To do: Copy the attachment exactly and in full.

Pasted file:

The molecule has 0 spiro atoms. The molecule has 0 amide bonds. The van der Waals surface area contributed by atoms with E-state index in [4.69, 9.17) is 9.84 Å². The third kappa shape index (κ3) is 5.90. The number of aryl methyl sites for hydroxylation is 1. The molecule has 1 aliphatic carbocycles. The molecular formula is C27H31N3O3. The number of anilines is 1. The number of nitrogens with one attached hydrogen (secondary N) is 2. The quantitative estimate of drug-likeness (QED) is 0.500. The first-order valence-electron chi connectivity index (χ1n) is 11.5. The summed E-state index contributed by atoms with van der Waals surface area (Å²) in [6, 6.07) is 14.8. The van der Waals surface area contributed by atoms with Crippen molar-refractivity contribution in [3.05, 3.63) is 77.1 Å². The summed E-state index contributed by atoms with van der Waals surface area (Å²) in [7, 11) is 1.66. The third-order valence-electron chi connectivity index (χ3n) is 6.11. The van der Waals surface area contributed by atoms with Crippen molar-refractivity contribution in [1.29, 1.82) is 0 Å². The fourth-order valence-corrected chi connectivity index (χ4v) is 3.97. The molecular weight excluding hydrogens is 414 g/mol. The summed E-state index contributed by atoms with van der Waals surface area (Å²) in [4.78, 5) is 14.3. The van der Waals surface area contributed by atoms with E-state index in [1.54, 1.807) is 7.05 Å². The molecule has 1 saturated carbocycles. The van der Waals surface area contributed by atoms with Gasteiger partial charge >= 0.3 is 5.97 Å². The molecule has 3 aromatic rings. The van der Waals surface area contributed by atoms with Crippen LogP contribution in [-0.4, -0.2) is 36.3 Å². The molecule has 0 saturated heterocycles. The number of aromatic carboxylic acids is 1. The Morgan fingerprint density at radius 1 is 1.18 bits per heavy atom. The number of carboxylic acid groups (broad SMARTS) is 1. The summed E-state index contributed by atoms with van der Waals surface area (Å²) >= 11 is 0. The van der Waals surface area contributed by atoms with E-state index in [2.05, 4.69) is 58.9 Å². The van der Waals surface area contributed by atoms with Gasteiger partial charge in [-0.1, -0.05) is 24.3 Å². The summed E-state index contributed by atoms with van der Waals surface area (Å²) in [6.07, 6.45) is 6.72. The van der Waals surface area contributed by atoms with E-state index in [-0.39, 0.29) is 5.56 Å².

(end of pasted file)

The molecule has 0 spiro atoms. The molecule has 0 amide bonds. The van der Waals surface area contributed by atoms with E-state index in [4.69, 9.17) is 9.84 Å². The third kappa shape index (κ3) is 5.90. The number of aryl methyl sites for hydroxylation is 1. The molecule has 1 aliphatic carbocycles. The molecular formula is C27H31N3O3. The number of anilines is 1. The number of nitrogens with one attached hydrogen (secondary N) is 2. The quantitative estimate of drug-likeness (QED) is 0.500. The first-order valence-electron chi connectivity index (χ1n) is 11.5. The summed E-state index contributed by atoms with van der Waals surface area (Å²) in [6, 6.07) is 14.8. The van der Waals surface area contributed by atoms with Crippen molar-refractivity contribution in [3.05, 3.63) is 77.1 Å². The summed E-state index contributed by atoms with van der Waals surface area (Å²) in [7, 11) is 1.66. The third-order valence-electron chi connectivity index (χ3n) is 6.11. The van der Waals surface area contributed by atoms with Crippen molar-refractivity contribution in [1.29, 1.82) is 0 Å². The fourth-order valence-corrected chi connectivity index (χ4v) is 3.97. The molecular weight excluding hydrogens is 414 g/mol. The summed E-state index contributed by atoms with van der Waals surface area (Å²) in [4.78, 5) is 14.3. The van der Waals surface area contributed by atoms with E-state index in [1.54, 1.807) is 7.05 Å². The molecule has 1 saturated carbocycles. The van der Waals surface area contributed by atoms with Gasteiger partial charge >= 0.3 is 5.97 Å². The molecule has 3 aromatic rings. The van der Waals surface area contributed by atoms with Crippen LogP contribution in [-0.4, -0.2) is 36.3 Å². The molecule has 0 saturated heterocycles. The number of aromatic carboxylic acids is 1. The Morgan fingerprint density at radius 1 is 1.18 bits per heavy atom. The number of carboxylic acid groups (broad SMARTS) is 1. The summed E-state index contributed by atoms with van der Waals surface area (Å²) >= 11 is 0. The van der Waals surface area contributed by atoms with E-state index in [2.05, 4.69) is 58.9 Å². The van der Waals surface area contributed by atoms with Gasteiger partial charge in [-0.1, -0.05) is 24.3 Å². The summed E-state index contributed by atoms with van der Waals surface area (Å²) in [6.07, 6.45) is 6.72. The van der Waals surface area contributed by atoms with E-state index in [-0.39, 0.29) is 5.56 Å².